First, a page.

Aqueous or oleaginous solutions or suspensions of drugs may be administered intramuscularly. Drugs in aqueous solution are absorbed more rapidly than those in oleaginous preparations or in suspensions. An IM medication is injected deep into a large muscle mass, such as the upper arm, thigh, or buttocks. Up to 2 mL of the drug may be injected into the upper arm and 5 mL in the gluteal medial muscle of each buttock.

IM injections are often painful and nonreversible, that is, the administered drug cannot be withdrawn if needed.

Subcutaneous route

The SC route is used for small volume injections, typically 1 mL or less. SC injections are administered beneath the surface of the skin, between the dermis and muscle. Medications administered by this route are slowly absorbed and consequently have a slower onset of action than medications given by IV or IM routes.

Drugs often given by this route include epinephrine, insulin, heparin, scopolamine, and vaccines. Small injection volume often puts limitations on the drugs that can be administered by this route.

Other routes

Certain types of injections are intended for specific purposes. For example,

  • Intradermal administration involves injection just beneath the epidermis, within the dermal or skin layers. The usual site for intradermal injection is the anterior forearm. The volume of solution that can be administered intradermally is limited to 0.1 mL. The onset of action and the rate of absorption of the medication from this route are slow. This route is used for diagnostic agents, desensitization, testing for potential allergies, or immunization.
  • The intrathecal route involves drug administration into the cerebrospinal fluid (CSF). This route is needed if CSF is the desired site of drug action because most drugs do not reach the CSF from the systemic circulation. Drugs administered intrathecally include antineoplastics, antibiotics, anti-inflammatory, and diagnostic agents.
  • An intraarticular injection is made into the synovial cavity of a joint, usually to obtain a local therapeutic effect. For example, intraarticular injection of a corticosteroid provides an anti-inflammatory action in an arthritic joint.
  • An intraarterial injection is made directly into an artery that has been surgically isolated if it is necessary to deliver a high concentration of drug to a diseased organ, such as the kidney, with minimal distribution to other systemic locations.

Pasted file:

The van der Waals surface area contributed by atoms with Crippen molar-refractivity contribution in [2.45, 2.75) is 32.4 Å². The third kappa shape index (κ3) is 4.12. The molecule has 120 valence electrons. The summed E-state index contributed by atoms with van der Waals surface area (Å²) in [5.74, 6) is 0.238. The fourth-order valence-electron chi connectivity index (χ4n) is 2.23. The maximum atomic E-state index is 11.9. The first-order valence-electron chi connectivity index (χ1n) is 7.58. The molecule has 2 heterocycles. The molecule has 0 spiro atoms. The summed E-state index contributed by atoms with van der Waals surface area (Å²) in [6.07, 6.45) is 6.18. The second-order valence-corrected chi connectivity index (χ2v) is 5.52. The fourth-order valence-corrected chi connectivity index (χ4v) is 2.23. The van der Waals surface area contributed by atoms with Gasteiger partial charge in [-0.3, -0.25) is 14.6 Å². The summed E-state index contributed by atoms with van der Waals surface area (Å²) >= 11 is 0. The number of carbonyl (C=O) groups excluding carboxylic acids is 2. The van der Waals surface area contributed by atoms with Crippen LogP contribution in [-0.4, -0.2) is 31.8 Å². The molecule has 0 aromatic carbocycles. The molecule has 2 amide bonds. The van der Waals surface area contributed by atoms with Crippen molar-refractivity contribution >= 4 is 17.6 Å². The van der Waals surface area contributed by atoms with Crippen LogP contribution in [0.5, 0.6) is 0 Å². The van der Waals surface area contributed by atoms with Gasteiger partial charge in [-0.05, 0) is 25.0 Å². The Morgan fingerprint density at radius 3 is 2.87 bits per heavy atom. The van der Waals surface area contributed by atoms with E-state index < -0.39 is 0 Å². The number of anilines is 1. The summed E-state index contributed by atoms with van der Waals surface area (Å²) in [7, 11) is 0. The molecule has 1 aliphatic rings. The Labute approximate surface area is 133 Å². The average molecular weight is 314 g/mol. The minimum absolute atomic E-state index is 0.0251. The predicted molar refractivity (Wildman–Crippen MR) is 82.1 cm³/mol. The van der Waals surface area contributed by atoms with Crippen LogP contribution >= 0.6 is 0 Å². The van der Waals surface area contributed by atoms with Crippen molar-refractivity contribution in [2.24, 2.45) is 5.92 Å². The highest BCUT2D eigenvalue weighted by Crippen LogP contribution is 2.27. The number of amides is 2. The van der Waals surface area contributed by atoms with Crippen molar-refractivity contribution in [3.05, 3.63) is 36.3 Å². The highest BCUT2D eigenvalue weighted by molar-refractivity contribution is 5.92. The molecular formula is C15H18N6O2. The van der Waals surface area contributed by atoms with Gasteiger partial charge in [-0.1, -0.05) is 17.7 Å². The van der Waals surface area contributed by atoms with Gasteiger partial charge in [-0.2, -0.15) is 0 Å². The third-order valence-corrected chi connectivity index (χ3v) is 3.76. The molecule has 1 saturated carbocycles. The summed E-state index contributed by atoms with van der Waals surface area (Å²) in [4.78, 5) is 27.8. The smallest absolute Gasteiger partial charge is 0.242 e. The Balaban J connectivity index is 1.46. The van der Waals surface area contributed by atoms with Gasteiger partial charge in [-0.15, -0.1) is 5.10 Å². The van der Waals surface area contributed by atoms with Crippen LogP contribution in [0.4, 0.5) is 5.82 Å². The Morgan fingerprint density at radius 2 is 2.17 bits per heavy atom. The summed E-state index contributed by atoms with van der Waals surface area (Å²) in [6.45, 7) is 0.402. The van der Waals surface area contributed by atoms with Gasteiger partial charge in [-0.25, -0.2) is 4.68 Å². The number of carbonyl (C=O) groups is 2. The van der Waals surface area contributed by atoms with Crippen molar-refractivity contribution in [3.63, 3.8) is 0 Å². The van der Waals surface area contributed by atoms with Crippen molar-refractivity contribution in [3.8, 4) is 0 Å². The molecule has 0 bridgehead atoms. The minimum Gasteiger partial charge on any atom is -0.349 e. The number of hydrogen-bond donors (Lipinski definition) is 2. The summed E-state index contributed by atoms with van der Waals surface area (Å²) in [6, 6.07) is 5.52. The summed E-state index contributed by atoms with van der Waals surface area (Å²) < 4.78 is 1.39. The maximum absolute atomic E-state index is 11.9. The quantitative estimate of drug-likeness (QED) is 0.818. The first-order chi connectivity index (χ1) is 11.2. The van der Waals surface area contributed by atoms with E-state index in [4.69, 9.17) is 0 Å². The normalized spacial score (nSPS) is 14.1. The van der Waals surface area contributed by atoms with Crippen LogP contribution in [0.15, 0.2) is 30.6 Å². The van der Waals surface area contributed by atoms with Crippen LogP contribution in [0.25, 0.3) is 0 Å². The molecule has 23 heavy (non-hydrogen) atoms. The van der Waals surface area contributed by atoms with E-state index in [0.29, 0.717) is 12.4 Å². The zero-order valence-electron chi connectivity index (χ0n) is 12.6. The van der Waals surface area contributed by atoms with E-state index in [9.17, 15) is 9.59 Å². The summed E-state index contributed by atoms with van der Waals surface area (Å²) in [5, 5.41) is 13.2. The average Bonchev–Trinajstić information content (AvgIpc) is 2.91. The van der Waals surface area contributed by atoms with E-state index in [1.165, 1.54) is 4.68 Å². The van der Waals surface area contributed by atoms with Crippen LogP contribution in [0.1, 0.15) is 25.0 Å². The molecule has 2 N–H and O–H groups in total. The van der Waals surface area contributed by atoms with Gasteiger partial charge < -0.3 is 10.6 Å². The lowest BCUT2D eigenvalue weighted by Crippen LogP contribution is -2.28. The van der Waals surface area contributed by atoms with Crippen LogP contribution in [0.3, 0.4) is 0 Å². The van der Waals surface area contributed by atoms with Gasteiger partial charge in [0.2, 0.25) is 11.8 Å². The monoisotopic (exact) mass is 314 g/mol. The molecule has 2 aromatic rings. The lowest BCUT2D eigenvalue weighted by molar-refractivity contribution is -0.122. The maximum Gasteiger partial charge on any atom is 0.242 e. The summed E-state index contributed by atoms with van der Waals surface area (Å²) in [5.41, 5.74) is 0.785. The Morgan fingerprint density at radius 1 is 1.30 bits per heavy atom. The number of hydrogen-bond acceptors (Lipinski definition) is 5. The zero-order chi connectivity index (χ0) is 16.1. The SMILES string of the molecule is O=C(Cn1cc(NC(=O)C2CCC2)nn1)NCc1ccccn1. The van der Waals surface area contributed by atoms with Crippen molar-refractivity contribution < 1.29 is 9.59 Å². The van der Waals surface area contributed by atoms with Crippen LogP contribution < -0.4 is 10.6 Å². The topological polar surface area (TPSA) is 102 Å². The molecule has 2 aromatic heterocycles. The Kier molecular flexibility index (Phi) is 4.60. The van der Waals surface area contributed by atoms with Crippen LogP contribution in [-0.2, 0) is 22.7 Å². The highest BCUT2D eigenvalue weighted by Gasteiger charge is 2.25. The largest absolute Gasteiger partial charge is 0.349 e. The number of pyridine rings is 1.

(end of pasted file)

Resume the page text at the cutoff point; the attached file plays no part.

• An intraocular injection is made directly into the eye. For example, an injection into the vitreous humor provides access of the drug to the rear regions of the eye, such as the retina, which does not receive high drug concentration on topical administration.

Types of parenteral dosage forms

Small-volume parenteral versus large-volume parenteral

Injectable parenteral drug products are available as single or multiuse containers in different container–closure systems and volumes. Small-volume parenterals (SVPs) are available in volumes of less than 1 ml, and up to 50 ml. Large-volume parenterals (LVPs) are usually packaged in volumes up to 1000 mL.

SVPs include both unit-dose and single-dose and multidose containers. Unit dose containers are usually hermetically sealed ampoules that are intended to be discarded after a single injection. Multidose containers, on the other hand, are usually rubber-stoppered and sealed glass vials that are intended for multiple injections. The drug for each injection is withdrawn by inserting the needle through the rubber stopper, which self-seals after the needle is withdrawn.

SVPs for IV injection may not be isotonic because the large volume of blood rapidly dilutes them. However, hypertonic solutions tend to be tissue irritants. The pH of SVPs can also vary from the physiological pH because the blood buffering system rapidly readjusts the pH after a small volume injection. SVPs for single-dose administration may be free of antimicrobial preservatives, but multidose vials usually have the preservatives to ensure sterility over multiple uses over a certain period of time.

Injections versus infusions

Injection and infusion are the predominant methods of parenteral administration. Injection via different routes of administration usually utilizes an SVP. An infusion involves the IV administration of LVP over a prolonged period of time. Infusions are commonly used for fluid replacement, administration of drugs with a short plasma half-life, and/or dilution of a drug immediately before administration.

Formulation of Parenteral Preparation

  1. Vehicles
  2. Added Substance

1. Vehicles in Parenteral Preparation/product